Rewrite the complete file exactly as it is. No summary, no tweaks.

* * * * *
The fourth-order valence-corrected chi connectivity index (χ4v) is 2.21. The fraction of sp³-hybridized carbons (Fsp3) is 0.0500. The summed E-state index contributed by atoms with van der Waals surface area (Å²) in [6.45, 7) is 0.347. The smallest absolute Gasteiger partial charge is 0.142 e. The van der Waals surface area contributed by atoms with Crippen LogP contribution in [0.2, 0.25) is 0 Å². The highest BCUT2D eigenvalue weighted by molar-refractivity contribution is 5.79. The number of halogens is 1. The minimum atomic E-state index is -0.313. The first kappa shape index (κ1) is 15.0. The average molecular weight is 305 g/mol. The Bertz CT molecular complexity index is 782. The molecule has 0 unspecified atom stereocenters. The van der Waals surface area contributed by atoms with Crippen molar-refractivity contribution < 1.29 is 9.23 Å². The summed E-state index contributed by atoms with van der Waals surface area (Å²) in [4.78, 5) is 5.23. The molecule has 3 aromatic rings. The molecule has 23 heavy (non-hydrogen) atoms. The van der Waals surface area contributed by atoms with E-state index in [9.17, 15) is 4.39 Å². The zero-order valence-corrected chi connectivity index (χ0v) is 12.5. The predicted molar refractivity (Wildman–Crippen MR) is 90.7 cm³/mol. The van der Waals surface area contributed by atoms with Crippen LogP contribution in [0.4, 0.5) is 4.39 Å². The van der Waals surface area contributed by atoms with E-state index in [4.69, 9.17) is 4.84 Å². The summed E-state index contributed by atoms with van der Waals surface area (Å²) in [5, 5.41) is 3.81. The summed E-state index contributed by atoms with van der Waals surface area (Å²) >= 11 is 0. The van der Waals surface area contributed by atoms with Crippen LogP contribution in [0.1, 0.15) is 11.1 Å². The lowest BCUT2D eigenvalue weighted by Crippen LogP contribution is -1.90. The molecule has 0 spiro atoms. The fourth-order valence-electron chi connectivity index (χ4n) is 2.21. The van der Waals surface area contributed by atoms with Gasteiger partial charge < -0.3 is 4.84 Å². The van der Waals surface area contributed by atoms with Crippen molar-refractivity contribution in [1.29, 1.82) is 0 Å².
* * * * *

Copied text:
The fourth-order valence-corrected chi connectivity index (χ4v) is 2.21. The fraction of sp³-hybridized carbons (Fsp3) is 0.0500. The summed E-state index contributed by atoms with van der Waals surface area (Å²) in [6.45, 7) is 0.347. The smallest absolute Gasteiger partial charge is 0.142 e. The van der Waals surface area contributed by atoms with Crippen LogP contribution in [0.2, 0.25) is 0 Å². The highest BCUT2D eigenvalue weighted by molar-refractivity contribution is 5.79. The number of halogens is 1. The minimum atomic E-state index is -0.313. The first kappa shape index (κ1) is 15.0. The average molecular weight is 305 g/mol. The Bertz CT molecular complexity index is 782. The molecule has 0 unspecified atom stereocenters. The van der Waals surface area contributed by atoms with Crippen molar-refractivity contribution < 1.29 is 9.23 Å². The summed E-state index contributed by atoms with van der Waals surface area (Å²) in [4.78, 5) is 5.23. The molecule has 3 aromatic rings. The molecule has 23 heavy (non-hydrogen) atoms. The van der Waals surface area contributed by atoms with E-state index in [9.17, 15) is 4.39 Å². The zero-order valence-corrected chi connectivity index (χ0v) is 12.5. The predicted molar refractivity (Wildman–Crippen MR) is 90.7 cm³/mol. The van der Waals surface area contributed by atoms with Crippen LogP contribution in [0.4, 0.5) is 4.39 Å². The van der Waals surface area contributed by atoms with E-state index in [4.69, 9.17) is 4.84 Å². The summed E-state index contributed by atoms with van der Waals surface area (Å²) in [5, 5.41) is 3.81. The summed E-state index contributed by atoms with van der Waals surface area (Å²) >= 11 is 0. The van der Waals surface area contributed by atoms with Crippen LogP contribution in [0.1, 0.15) is 11.1 Å². The lowest BCUT2D eigenvalue weighted by Crippen LogP contribution is -1.90. The molecule has 0 spiro atoms. The fourth-order valence-electron chi connectivity index (χ4n) is 2.21. The van der Waals surface area contributed by atoms with Gasteiger partial charge < -0.3 is 4.84 Å². The van der Waals surface area contributed by atoms with Crippen molar-refractivity contribution in [1.29, 1.82) is 0 Å².